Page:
- Your loved one’s pain and suffering
Instead, they consider your loved one’s life expectancy when determining wrongful death damages, including their age, health, habits, activities, lifestyle, and job description. They might look at published sources of information to determine the average life expectancy of your loved one’s gender and age.
How is the Value of a Wrongful Death Claim Calculated?
The value of a wrongful death claim varies as each case has unique circumstances. Settlements can range from a few thousand dollars to more than a million dollars—for example, a deadly head-on collision due to negligence resulted in a $5 million settlement.
If you work with a wrongful death lawyer, they review several factors to calculate the actual value of your wrongful death claim:
- The other party’s insurance policy limits: If your damages exceed the defendant’s insurance policy limits, they may have to pay the extra damage award out-of-pocket. This can limit the amount you receive if the person responsible does not have personal assets.
- Your family’s losses: Your compensation award will be based on your family’s losses. For example, your attorney may consider the age of the deceased’s children when determining compensation for loss of guidance or financial support.
- Your loved one’s case and manner of wrongful death: Various situations lead to wrongful death claims, including intentional harmful acts such as medical negligence or driving under the influence.
California has no cap on economic or non-economic damages for most wrongful death cases. However, it does limit non-economic damages for medical malpractice claims. You can only receive up to $500,000 for non-economic damages.
How to Prove Your Damages in Your Wrongful Death Claim
Proving your damages in a wrongful death claim requires establishing three key elements:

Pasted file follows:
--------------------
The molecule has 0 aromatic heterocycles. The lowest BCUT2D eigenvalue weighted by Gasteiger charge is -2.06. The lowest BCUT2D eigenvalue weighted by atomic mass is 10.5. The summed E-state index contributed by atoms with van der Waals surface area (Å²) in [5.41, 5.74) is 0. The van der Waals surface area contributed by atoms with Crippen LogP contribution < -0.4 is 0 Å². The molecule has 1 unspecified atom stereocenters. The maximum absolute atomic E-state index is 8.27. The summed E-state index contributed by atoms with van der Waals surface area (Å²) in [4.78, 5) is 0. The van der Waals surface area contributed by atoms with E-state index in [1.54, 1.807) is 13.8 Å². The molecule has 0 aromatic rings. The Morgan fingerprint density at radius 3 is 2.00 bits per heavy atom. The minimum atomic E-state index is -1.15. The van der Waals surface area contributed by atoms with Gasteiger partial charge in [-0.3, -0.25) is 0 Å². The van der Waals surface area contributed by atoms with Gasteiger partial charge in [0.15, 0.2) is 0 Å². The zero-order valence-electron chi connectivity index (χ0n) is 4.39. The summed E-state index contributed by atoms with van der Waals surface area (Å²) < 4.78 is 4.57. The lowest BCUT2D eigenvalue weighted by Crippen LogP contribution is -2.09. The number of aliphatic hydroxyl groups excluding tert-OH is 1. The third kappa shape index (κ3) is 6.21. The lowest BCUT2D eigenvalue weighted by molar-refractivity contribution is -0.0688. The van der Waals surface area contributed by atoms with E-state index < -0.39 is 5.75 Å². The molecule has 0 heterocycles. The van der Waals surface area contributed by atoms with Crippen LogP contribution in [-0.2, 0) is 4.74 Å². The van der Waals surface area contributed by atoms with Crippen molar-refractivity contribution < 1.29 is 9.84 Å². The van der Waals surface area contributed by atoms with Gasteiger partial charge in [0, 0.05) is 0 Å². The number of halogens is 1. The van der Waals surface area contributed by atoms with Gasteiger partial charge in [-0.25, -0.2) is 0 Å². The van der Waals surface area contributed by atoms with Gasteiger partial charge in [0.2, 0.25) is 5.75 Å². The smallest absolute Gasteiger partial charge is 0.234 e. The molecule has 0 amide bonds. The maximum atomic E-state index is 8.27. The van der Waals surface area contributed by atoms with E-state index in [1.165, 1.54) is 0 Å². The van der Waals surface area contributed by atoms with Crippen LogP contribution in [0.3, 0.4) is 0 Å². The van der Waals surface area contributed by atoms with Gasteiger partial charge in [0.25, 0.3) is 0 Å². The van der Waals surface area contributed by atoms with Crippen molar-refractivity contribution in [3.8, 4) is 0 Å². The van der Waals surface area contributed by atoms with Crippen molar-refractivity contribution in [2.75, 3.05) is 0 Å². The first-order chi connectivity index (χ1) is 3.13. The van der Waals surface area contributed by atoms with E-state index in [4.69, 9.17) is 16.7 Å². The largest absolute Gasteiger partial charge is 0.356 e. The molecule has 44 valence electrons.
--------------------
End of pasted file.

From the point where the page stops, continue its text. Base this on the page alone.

- Negligence: The other party’s actions, whether partially or entirely, caused the death of your loved one due to negligence, recklessness, or carelessness.
- Breach of duty: The other party had a legal obligation to exercise reasonable care towards the deceased. This duty may vary depending on the circumstances, such as a driver following traffic laws and behaving responsibly on the road.
- Causation: You must provide evidence that the defendant’s breach of duty and negligence directly resulted in your loved one’s death, fatal injury, or death.
As the plaintiff, you must meet the burden of proof based on the preponderance of evidence. This means you must present evidence with a greater than 50% chance of being true, showing the other party acted with negligence, recklessness, or intent to harm.
A wrongful death attorney can help you gather evidence for your claim. They can request medical records of the deceased, including hospital records, autopsy reports, and relevant treatment documentation. They can also retain expert witnesses, such as medical and accident reconstruction specialists, to analyze the evidence and explain the cause of death to win your family compensation.
Understand the Calculation of Damages in a California Wrongful Death Claim
Losing a loved one can have devastating emotional and financial effects on your family. If your loved one’s death was due to another’s negligence, you can file a wrongful death claim under California law to pursue economic and non-economic damages.
With well-supported evidence, you can prove negligence, breach of duty, and causation in your claim to establish the basis of your claim and receive compensation for you and your family.